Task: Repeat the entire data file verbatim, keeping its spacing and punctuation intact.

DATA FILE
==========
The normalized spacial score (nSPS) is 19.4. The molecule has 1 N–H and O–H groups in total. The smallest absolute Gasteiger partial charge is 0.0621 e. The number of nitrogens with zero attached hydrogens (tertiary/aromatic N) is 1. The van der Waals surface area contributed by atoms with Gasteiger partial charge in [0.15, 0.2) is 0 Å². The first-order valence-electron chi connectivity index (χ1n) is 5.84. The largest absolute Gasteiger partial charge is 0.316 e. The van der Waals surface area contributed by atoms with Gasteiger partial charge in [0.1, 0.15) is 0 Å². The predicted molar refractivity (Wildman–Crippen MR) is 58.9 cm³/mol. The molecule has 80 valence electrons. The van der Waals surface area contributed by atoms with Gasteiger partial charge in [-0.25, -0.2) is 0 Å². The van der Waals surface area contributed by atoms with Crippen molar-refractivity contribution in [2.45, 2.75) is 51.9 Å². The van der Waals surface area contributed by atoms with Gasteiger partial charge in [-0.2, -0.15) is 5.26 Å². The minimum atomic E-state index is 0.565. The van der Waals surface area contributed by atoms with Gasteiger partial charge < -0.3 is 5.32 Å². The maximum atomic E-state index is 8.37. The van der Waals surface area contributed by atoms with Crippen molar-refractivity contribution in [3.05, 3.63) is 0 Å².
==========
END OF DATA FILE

The normalized spacial score (nSPS) is 19.4. The molecule has 1 N–H and O–H groups in total. The smallest absolute Gasteiger partial charge is 0.0621 e. The number of nitrogens with zero attached hydrogens (tertiary/aromatic N) is 1. The van der Waals surface area contributed by atoms with Gasteiger partial charge in [0.15, 0.2) is 0 Å². The first-order valence-electron chi connectivity index (χ1n) is 5.84. The largest absolute Gasteiger partial charge is 0.316 e. The van der Waals surface area contributed by atoms with Gasteiger partial charge in [0.1, 0.15) is 0 Å². The predicted molar refractivity (Wildman–Crippen MR) is 58.9 cm³/mol. The molecule has 80 valence electrons. The van der Waals surface area contributed by atoms with Gasteiger partial charge in [-0.25, -0.2) is 0 Å². The van der Waals surface area contributed by atoms with Crippen molar-refractivity contribution in [2.45, 2.75) is 51.9 Å². The van der Waals surface area contributed by atoms with Gasteiger partial charge in [-0.2, -0.15) is 5.26 Å². The minimum atomic E-state index is 0.565. The van der Waals surface area contributed by atoms with Gasteiger partial charge < -0.3 is 5.32 Å². The maximum atomic E-state index is 8.37. The van der Waals surface area contributed by atoms with Crippen molar-refractivity contribution in [3.05, 3.63) is 0 Å².